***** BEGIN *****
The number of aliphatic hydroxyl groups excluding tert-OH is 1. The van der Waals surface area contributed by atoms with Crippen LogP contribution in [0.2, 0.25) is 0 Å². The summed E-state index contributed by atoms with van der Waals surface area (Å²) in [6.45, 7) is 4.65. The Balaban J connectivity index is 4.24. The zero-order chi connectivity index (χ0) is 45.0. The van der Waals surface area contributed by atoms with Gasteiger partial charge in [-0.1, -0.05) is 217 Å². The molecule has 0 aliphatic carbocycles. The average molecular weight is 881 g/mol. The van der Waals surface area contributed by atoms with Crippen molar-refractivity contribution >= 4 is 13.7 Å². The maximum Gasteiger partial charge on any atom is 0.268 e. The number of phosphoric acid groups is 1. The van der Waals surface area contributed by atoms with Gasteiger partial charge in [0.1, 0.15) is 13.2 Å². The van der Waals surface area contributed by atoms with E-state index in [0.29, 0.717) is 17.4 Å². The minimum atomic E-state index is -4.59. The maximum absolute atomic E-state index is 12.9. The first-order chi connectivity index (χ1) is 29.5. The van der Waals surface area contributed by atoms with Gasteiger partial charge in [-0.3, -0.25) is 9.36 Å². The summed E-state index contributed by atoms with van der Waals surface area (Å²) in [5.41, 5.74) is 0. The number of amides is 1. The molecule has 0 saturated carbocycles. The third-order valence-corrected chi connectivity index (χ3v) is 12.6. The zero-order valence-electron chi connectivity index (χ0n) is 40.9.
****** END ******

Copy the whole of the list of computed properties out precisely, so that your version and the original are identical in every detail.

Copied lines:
The number of aliphatic hydroxyl groups excluding tert-OH is 1. The van der Waals surface area contributed by atoms with Crippen LogP contribution in [0.2, 0.25) is 0 Å². The summed E-state index contributed by atoms with van der Waals surface area (Å²) in [6.45, 7) is 4.65. The Balaban J connectivity index is 4.24. The zero-order chi connectivity index (χ0) is 45.0. The van der Waals surface area contributed by atoms with Gasteiger partial charge in [-0.1, -0.05) is 217 Å². The molecule has 0 aliphatic carbocycles. The average molecular weight is 881 g/mol. The van der Waals surface area contributed by atoms with Crippen molar-refractivity contribution >= 4 is 13.7 Å². The maximum Gasteiger partial charge on any atom is 0.268 e. The number of phosphoric acid groups is 1. The van der Waals surface area contributed by atoms with Gasteiger partial charge in [0.1, 0.15) is 13.2 Å². The van der Waals surface area contributed by atoms with E-state index in [0.29, 0.717) is 17.4 Å². The minimum atomic E-state index is -4.59. The maximum absolute atomic E-state index is 12.9. The first-order chi connectivity index (χ1) is 29.5. The van der Waals surface area contributed by atoms with Gasteiger partial charge in [-0.3, -0.25) is 9.36 Å². The summed E-state index contributed by atoms with van der Waals surface area (Å²) in [5.41, 5.74) is 0. The number of amides is 1. The molecule has 0 saturated carbocycles. The third-order valence-corrected chi connectivity index (χ3v) is 12.6. The zero-order valence-electron chi connectivity index (χ0n) is 40.9.